Lost 5,000-Year-Old Neolithic Figurine Rediscovered in Scotland
A 5,000-year-old whalebone figurine, one of the oldest representations of a human form ever found in Britain, has been rediscovered after going missing for more than 150 years. The figurine has been dubbed the “Buddo” of Skara Brae a name taken from an Orcadian word meaning ‘friend’. It was carved from a single piece of whalebone and measures about 3.7 inches (9.5 centimeters) high and 3 inches (7.5 cm) wide. Holes for eyes and a mouth have been cut in the face, and another hole in the body forms a naval or bellybutton.
It was first discovered in the 1860s, but just over 15 years later the figure had completely vanished. It was presumed that it had remained in a collection at Skaill House right until the 1930s. But when that collection was dispersed amongst several museums there was no record of it going anywhere.
Only a sketch of it remained made by Victorian Antiquarian George Petrie.
That was until British archaeologist David Clark rediscovered it in a box in the archives of the Stromness Museum at Orkney in April. Clarke said that he was reviewing the museum’s stores of artifacts from Skara Brae when he found the Neolithic figurine.
“We were going through boxes quite quickly for me to get a sense of what’s there, and in the last box of the afternoon I opened it up and there he is, just lying there looking at me,” Clarke said. “It was amazing, I was just gobsmacked.”
The figurine was found in a stone bed compartment in a building known as “House 3” at Skara Brae. The site was uncovered in sand dunes by a major storm in the winter of 1850, and it was first excavated by William Watt, the laird of a nearby manor named Skaill House.
Skara Brae is now a UNESCO World Heritage site, and famed for the remarkable preservation of its stone houses, which were built partly underground — possibly to insulate them against the weather, archaeologists have said.
Clarke said the Buddo figurine was described as an “idol” or a “fetish” by the Scottish antiquarian George Petrie, who reviewed the finds from Skara Brae and published a report on the discoveries in 1867. At the time, it was the oldest human figurine found anywhere in Britain.
Archaeologist Hugo Anderson-Whymark, a trustee of the Stromness Museum, was working with Clarke when the figurine was rediscovered.
The Buddo is now on display as the “jewel” of the Stromness Museum collection. A 3D model has also been created and can be viewed online here >
The purpose of the figurine is not yet known, it could have been left on purpose on the floor of the home where it was found when the village was abandoned, perhaps as part of a ritual for departure. Similar deposits of objects were previously found in other Neolithic houses at the site.
Archaeologists think Skara Brae was abandoned by its inhabitants around 2500 B.C., possibly because the local climate had become much colder and wetter at that time.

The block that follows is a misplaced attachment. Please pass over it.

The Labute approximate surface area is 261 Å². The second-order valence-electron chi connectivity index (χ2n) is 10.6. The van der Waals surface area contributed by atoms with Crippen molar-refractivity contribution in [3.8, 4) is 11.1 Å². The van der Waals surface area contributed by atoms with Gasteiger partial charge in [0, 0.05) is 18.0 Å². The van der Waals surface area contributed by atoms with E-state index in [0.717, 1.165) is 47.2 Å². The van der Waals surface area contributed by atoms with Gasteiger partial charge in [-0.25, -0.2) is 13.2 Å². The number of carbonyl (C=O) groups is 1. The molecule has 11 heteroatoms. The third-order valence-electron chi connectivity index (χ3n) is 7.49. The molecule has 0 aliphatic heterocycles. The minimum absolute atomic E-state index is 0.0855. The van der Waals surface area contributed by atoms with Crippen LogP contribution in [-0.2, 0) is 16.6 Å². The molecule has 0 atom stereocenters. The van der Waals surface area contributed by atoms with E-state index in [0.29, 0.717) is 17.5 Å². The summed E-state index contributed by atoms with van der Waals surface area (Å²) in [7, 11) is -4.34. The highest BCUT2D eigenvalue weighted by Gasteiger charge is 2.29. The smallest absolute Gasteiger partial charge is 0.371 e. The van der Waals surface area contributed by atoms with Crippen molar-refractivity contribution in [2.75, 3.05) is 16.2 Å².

Clarke said the Buddo seemed to be carved from a whale vertebrae. One of the natural canals of the vertebrae runs through the Buddo from ear to ear, which may have been used to hang it up in some way. Another hole in the bottom of the figurine may have been used to attach separate legs, like a doll, he said.
Antonia Thomas, an archaeologist from the University of York said:
“This rarity of human figures in Neolithic British and Irish art may signify a religious taboo against artistic representations of humans and animals, said Antonia Thomas, an archaeologist from the University of York, in the United Kingdom.
“What is extraordinary about the Neolithic of Britain and Ireland as a whole is the almost complete lack of any representations of humans or animals, or indeed anything from the living natural world,”
“In continental Europe, you see animals and people represented, but in Britain and Ireland you don’t at all — the art work is all geometric and abstract, and you don’t really find these figurines, they are exceptionally rare,” she said. “So, it has led some people to think there may have been some sort of taboo on representing living forms, rather similar to the Islamic taboo, and that’s quite an interesting line of inquiry.”
Thomas said many of the extraordinary finds from Skara Brae — including bone and stone necklaces, pendants, beads, and pins for hair and clothing — gave archaeologists insight into the personal lives of the Neolithic people who lived there.
“We very rarely get a glimpse into the more personal aspects of people in the Neolithic. To have things like this jewelry and now this figurine, you are really starting to get a sense of identity, and connecting more with people,” Thomas said.
Several stone and whalebone pots found at Skara Brae contained pigments that were probably used on the walls of houses, to decorate pottery, and possibly to decorate people’s bodies, she added.
“We’re really starting to get a sense of how people lived, how they liked to adorn themselves and to think about themselves,” Thomas said.Tagged